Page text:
Four important questions you want to answer!
Just yesterday an acquaintance mentioned that his doctor was concerned about his cholesterol. Actually this happens with a fair amount of frequency. Folks read my newspaper articles so they know who I am. In fact, sometimes they come to examine my grocery cart at the store just to make sure I am really buying healthy stuff.
Anyway, when the subject of cholesterol comes up I always ask the same questions. “What are your triglycerides and HDL?” They never know the answer. In fact they don’t even know what triglycerides and HDL are. I usually ask what their glucose level was; they don’t know that either.
And of course I am interested in what brought them to the doctor in the first place. Don’t start talking about your health if you don’t expect me to be interested. They do know the answer to this question.
Cholesterol, triglycerides, and HDL
What is this cholesterol thing? Read chapter 10, Cholesterol and Saturated Fat, in It’s All about the Food, for a short tutorial. And you can click here to read my most recent blog on the subject. Right now I just want to talk about triglycerides and HDL.
- Triglycerides are the amount of fat floating around in a lipoprotein boat in your blood. Any amount above 150 (after fasting overnight) is too much. And in fact, down to a certain point the lower the better.
- HDL is the name of the lipoprotein responsible for picking up trash in the blood (like damaged cholesterol) and taking it back to the lever. The report will say that top of the range on HDL is 50. However, this is the one measurement where a number much higher is better.
Ideally the ratio of triglycerides to HDL would be about 1/1 or HDL higher than triglycerides. Generally speaking the higher your triglycerides, the lower your HDL will be. You can almost count on it. High triglycerides reflect one or perhaps all of the following:
- A lot of dietary carbohydrate (sugar) is being converted by your liver into fat and shipped out into the blood stream for delivery. That extra fat is (at least) destined to be stored as body fat.
- Your amount of body fat exceeds your fat threshold (the amount you can store safely). When that happens the fat won’t stay stored and leaks out into the blood stream.
- When you are unable to store fat and keep it in storage, your liver will stick that extra fat in and around your organs (where it DOES NOT BELONG). Voila’ fatty liver disease.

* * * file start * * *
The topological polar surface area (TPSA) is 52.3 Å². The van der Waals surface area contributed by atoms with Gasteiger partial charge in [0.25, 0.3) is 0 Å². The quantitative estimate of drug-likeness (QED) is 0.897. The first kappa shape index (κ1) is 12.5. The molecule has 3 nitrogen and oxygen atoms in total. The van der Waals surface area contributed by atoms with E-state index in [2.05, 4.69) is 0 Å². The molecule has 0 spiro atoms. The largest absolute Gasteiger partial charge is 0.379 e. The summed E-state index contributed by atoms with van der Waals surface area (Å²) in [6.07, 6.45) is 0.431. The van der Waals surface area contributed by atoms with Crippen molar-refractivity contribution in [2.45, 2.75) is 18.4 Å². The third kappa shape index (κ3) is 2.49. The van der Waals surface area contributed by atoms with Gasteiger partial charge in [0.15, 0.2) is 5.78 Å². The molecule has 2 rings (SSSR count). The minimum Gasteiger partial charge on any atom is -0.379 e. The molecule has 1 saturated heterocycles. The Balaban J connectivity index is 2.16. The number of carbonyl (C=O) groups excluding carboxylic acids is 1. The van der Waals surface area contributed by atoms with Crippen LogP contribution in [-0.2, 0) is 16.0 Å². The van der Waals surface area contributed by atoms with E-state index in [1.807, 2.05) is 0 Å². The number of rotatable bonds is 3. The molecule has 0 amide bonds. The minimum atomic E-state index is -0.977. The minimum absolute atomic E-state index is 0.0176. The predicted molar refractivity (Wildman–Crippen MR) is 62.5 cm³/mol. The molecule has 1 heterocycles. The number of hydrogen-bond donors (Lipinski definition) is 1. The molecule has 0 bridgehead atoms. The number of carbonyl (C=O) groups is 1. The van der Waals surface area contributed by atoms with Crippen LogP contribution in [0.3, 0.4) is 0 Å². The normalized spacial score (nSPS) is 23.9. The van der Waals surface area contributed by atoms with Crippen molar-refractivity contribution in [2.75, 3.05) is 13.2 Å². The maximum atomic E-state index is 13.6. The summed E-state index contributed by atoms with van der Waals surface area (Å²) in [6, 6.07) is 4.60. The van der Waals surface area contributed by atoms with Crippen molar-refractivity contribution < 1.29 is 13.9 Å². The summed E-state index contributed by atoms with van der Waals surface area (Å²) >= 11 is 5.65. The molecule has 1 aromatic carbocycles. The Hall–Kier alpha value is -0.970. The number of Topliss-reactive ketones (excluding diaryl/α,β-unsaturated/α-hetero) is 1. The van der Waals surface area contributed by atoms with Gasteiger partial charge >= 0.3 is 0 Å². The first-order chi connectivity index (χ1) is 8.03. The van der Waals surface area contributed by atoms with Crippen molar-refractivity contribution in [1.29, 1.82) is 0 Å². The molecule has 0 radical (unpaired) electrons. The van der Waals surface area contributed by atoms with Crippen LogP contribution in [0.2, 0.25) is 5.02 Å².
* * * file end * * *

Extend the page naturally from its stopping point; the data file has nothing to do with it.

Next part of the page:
Ferret out your last lipid panel result and see how you stand.
Now about glucose
A different blood test report will provide a fasting glucose (blood sugar) number and the normal range would be 70 – 99. Above 99 the report will say that you are prediabetic or diabetic.
But in truth if you are hanging right at the top of the range, you may be headed for trouble. If you have high triglycerides, low HDL, and higher blood sugar (glucose) this is a warning, a warning of potential cardiovascular issues.
Why did you go to the doctor?
If your triglycerides, HDL, and blood sugar are in good order, you probably went to the doctor only for your annual physical. But if you are being treated for one of the chronic diseases like diabetes, heart trouble, kidney disease, and the plethora of other conditions so common these days, you probably also have high triglycerides, low HDL, and high blood sugar. If you had known long ago you might have been able to fix the problem before it got out of hand.
Get your triglycerides, HDL, and blood sugar (glucose) under control. That happens with diet, not with pills. Everything you need to know about diet is in the book, It’s All about the Food.
Pat Smith is the author of “It’s All About the Food,” a book that guides nutritious food choices as the way to avoid illness and maintain a healthy weight. Pat is a resident of Montgomery County, AR, president of Ouachita Village, Inc. board of directors (Montgomery County Food Pantry), and president of the Mount Ida Area Chamber of Commerce board of directors. Her email address is firstname.lastname@example.org; phone number is 870-490-1836; visit her website at allaboutthefood.org